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Stronger chain of collaboration

By Mark Davis (China Daily) Updated: 2014-09-15 06:57

From farmers to consumers and everyone in between, more efforts are needed to ensure food in and from China is safe

"An apple a day keeps the doctor away", is an English idiom that encourages people to eat fresh fruit and vegetables to stay healthy. But how do you know if that apple is really healthy or whether it might send you to hospital with a dose of poison from the chemicals it contains?

We all depend on the produce of farmers for the high quality, cheap and plentiful food we expect to see in shops and markets. But spare a thought for the farmers who put it there. Farming is not an easy business. Farmers must make a living and they depend heavily on un-controllable natural processes. Farmers do their best to improve the situation and mitigate possible problems, because they want to maximize yield and get the best price for their produce. Fertilizers help to improve plant nutrition, irrigation keeps drought at bay and pesticides help control pests and diseases.

Stronger chain of collaboration

I lead a program at the United Nations Food and Agriculture Organization that helps countries to manage pests and pesticides in ways that will protect crops while also protecting the health of farmers, consumers and the environment. I have witnessed how the national and provincial authorities in China control pesticides, monitor pesticide residues in food and deal with problems such as unauthorized or excessive pesticide use.

China is among the top 3 percent of countries in the world that have a pesticide regulatory service with enough people, equipment and budget to permit it to function effectively. I have seen laboratories with the latest equipment to analyze residues in food. These machines can detect pesticides at concentrations in parts per billion. I have seen basic equipment given to farming cooperatives so that they can check whether their produce contains unexpected levels of pesticides before they send it to market. I have never seen such a system operating anywhere else, and it adds a valuable safeguard to the supply chain.

However, food safety does not and cannot only depend on government controls. The government cannot check the safety of every item, so they take samples randomly or target foods they know to be problematic. But there are others with important roles in ensuring food safety. Farmers must obey the rules so that they can keep selling their produce, because problematic batches of food can be traced to the farmer who grew them, who could lose his livelihood. Retailers too, want to ensure that the food they sell is safe so that customers will trust them. The bigger retailers carry out their own tests for food safety, and in some cases, have direct relationships with growers and can instruct them not to use certain pesticides to increase confidence in the safety of their produce.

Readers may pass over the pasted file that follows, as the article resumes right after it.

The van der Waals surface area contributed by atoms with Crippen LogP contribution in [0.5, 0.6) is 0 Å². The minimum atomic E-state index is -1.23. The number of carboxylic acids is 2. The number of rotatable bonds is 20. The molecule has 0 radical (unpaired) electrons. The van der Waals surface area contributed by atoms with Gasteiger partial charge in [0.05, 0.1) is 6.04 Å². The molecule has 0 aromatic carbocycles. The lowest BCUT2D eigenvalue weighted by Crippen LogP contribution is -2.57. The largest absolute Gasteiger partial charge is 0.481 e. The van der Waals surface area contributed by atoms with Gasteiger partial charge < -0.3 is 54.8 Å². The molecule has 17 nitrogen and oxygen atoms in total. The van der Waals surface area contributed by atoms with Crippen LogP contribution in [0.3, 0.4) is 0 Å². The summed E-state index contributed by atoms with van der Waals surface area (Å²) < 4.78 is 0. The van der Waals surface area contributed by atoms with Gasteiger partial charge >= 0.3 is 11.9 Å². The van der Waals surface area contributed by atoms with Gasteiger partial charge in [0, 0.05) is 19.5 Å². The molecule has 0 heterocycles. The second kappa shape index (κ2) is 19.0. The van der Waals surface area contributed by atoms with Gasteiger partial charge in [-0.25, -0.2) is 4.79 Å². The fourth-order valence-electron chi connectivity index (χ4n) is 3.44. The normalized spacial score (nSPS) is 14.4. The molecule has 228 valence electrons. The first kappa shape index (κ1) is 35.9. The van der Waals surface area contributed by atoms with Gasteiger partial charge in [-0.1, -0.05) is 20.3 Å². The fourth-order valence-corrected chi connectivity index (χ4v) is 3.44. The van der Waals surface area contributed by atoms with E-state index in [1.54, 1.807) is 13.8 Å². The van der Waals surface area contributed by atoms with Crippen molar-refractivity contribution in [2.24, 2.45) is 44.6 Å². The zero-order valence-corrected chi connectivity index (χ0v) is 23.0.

Consumers have played a critical role in improving food safety in Europe and the United States and are beginning to act in China. Organized consumers have the power to demand safe food, to pressure retailers to provide it, to force farmers to comply with the rules, to work with government to tighten regulations and enforcement and even to get industry to change its products.

Chinese agricultural produce is not only consumed locally - it is also exported. Any produce that fails to meet safety standards in the country to which it is exported is sent back to the supplier or destroyed at the supplier's expense. If it happens more than once, the supplier is blacklisted and loses their market. It is therefore imperative that export produce meets safety standards, and the same should be true for produce destined for local markets.

Ensuring food safety requires a collaborative alliance. Farmers, agro-chemical producers and sellers, food wholesalers, retailers and processers, government authorities, and consumers - can all add constructively to this complex process. Farmers can follow the rules and only use authorized pesticides in the right doses at the right time. Pesticide companies can ensure that their products are of good quality and that appropriate products are available to farmers when they need them. Food traders and processors can guide farmers to comply with rules, and can do their own testing to demonstrate compliance and increase consumer confidence. The government must set realistic rules that farmers and industry can comply with, and must enforce those rules effectively and fairly, so that those who comply are rewarded while transgressors are punished. Finally consumers must demand safe food for all and should pressure all parties to ensure that this happens.

Once we have enough to eat, our next concern is whether the food we eat is safe and of good quality. In a market the size of China there are bound to be occasional slip-ups in food safety. Without excusing those who break the rules, such incidences should help to bring stakeholders closer together so that they can collaborate more closely in achieving universal food safety and building confidence that food in and from China is safe.

The author is senior officer of pesticide risk reduction, plant production and protection division at the Food and Agriculture Organization of the United Nations.

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